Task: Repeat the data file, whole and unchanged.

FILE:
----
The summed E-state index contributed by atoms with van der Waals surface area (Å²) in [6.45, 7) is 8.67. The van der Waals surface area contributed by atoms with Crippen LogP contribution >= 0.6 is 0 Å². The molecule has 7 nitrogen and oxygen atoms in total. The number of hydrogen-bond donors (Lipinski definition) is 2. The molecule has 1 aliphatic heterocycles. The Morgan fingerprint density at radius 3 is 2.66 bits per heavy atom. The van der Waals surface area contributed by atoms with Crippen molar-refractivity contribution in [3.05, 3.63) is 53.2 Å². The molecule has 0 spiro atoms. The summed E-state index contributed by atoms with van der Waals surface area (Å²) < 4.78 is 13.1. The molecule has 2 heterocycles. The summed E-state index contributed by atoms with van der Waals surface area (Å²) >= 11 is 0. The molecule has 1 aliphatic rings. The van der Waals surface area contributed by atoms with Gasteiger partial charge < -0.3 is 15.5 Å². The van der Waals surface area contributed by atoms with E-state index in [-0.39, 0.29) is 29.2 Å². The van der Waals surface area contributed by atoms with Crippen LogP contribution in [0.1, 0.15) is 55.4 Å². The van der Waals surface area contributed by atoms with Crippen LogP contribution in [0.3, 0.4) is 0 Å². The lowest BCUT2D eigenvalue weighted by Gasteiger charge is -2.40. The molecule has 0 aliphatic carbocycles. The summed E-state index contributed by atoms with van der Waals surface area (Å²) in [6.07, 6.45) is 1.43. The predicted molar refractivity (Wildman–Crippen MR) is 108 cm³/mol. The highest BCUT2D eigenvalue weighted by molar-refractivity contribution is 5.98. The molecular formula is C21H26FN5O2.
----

The summed E-state index contributed by atoms with van der Waals surface area (Å²) in [6.45, 7) is 8.67. The van der Waals surface area contributed by atoms with Crippen LogP contribution >= 0.6 is 0 Å². The molecule has 7 nitrogen and oxygen atoms in total. The number of hydrogen-bond donors (Lipinski definition) is 2. The molecule has 1 aliphatic heterocycles. The Morgan fingerprint density at radius 3 is 2.66 bits per heavy atom. The van der Waals surface area contributed by atoms with Crippen molar-refractivity contribution in [3.05, 3.63) is 53.2 Å². The molecule has 0 spiro atoms. The summed E-state index contributed by atoms with van der Waals surface area (Å²) < 4.78 is 13.1. The molecule has 2 heterocycles. The summed E-state index contributed by atoms with van der Waals surface area (Å²) >= 11 is 0. The molecule has 1 aliphatic rings. The van der Waals surface area contributed by atoms with Gasteiger partial charge < -0.3 is 15.5 Å². The van der Waals surface area contributed by atoms with E-state index in [-0.39, 0.29) is 29.2 Å². The van der Waals surface area contributed by atoms with Crippen LogP contribution in [0.1, 0.15) is 55.4 Å². The van der Waals surface area contributed by atoms with Crippen LogP contribution in [0.3, 0.4) is 0 Å². The lowest BCUT2D eigenvalue weighted by Gasteiger charge is -2.40. The molecule has 0 aliphatic carbocycles. The summed E-state index contributed by atoms with van der Waals surface area (Å²) in [6.07, 6.45) is 1.43. The predicted molar refractivity (Wildman–Crippen MR) is 108 cm³/mol. The highest BCUT2D eigenvalue weighted by molar-refractivity contribution is 5.98. The molecular formula is C21H26FN5O2.